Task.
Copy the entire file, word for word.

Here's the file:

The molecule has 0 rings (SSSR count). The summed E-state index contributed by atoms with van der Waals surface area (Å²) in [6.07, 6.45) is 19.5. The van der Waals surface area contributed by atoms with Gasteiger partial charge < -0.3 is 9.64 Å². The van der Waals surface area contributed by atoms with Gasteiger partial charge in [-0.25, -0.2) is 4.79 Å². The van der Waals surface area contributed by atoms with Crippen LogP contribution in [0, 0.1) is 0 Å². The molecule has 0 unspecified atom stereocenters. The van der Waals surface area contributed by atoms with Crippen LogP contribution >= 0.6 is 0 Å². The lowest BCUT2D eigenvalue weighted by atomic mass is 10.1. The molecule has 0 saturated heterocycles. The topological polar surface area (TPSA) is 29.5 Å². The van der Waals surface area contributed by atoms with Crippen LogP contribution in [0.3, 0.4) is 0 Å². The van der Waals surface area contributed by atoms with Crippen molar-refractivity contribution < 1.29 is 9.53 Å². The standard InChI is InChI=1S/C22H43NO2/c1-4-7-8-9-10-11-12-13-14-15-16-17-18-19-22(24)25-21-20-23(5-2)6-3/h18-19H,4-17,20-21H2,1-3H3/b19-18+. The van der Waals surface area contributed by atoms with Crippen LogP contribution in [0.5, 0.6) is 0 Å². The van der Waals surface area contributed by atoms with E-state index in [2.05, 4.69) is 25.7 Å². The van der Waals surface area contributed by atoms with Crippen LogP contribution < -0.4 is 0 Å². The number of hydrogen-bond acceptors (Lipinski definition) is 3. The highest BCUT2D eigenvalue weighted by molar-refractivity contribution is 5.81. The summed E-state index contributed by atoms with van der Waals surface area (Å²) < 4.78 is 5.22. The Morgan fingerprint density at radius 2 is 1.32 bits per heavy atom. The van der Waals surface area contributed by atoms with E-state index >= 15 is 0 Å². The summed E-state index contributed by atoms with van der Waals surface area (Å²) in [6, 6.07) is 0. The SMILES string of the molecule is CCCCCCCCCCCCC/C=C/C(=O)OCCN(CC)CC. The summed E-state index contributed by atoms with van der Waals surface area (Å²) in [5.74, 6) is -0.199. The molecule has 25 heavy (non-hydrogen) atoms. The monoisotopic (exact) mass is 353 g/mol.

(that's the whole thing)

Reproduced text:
The molecule has 0 rings (SSSR count). The summed E-state index contributed by atoms with van der Waals surface area (Å²) in [6.07, 6.45) is 19.5. The van der Waals surface area contributed by atoms with Gasteiger partial charge < -0.3 is 9.64 Å². The van der Waals surface area contributed by atoms with Gasteiger partial charge in [-0.25, -0.2) is 4.79 Å². The van der Waals surface area contributed by atoms with Crippen LogP contribution in [0, 0.1) is 0 Å². The molecule has 0 unspecified atom stereocenters. The van der Waals surface area contributed by atoms with Crippen LogP contribution >= 0.6 is 0 Å². The lowest BCUT2D eigenvalue weighted by atomic mass is 10.1. The molecule has 0 saturated heterocycles. The topological polar surface area (TPSA) is 29.5 Å². The van der Waals surface area contributed by atoms with Crippen LogP contribution in [0.3, 0.4) is 0 Å². The van der Waals surface area contributed by atoms with Crippen molar-refractivity contribution < 1.29 is 9.53 Å². The standard InChI is InChI=1S/C22H43NO2/c1-4-7-8-9-10-11-12-13-14-15-16-17-18-19-22(24)25-21-20-23(5-2)6-3/h18-19H,4-17,20-21H2,1-3H3/b19-18+. The van der Waals surface area contributed by atoms with Crippen LogP contribution in [0.5, 0.6) is 0 Å². The van der Waals surface area contributed by atoms with E-state index in [2.05, 4.69) is 25.7 Å². The van der Waals surface area contributed by atoms with Crippen LogP contribution < -0.4 is 0 Å². The number of hydrogen-bond acceptors (Lipinski definition) is 3. The highest BCUT2D eigenvalue weighted by molar-refractivity contribution is 5.81. The summed E-state index contributed by atoms with van der Waals surface area (Å²) < 4.78 is 5.22. The Morgan fingerprint density at radius 2 is 1.32 bits per heavy atom. The van der Waals surface area contributed by atoms with E-state index >= 15 is 0 Å². The summed E-state index contributed by atoms with van der Waals surface area (Å²) in [6, 6.07) is 0. The SMILES string of the molecule is CCCCCCCCCCCCC/C=C/C(=O)OCCN(CC)CC. The summed E-state index contributed by atoms with van der Waals surface area (Å²) in [5.74, 6) is -0.199. The molecule has 25 heavy (non-hydrogen) atoms. The monoisotopic (exact) mass is 353 g/mol.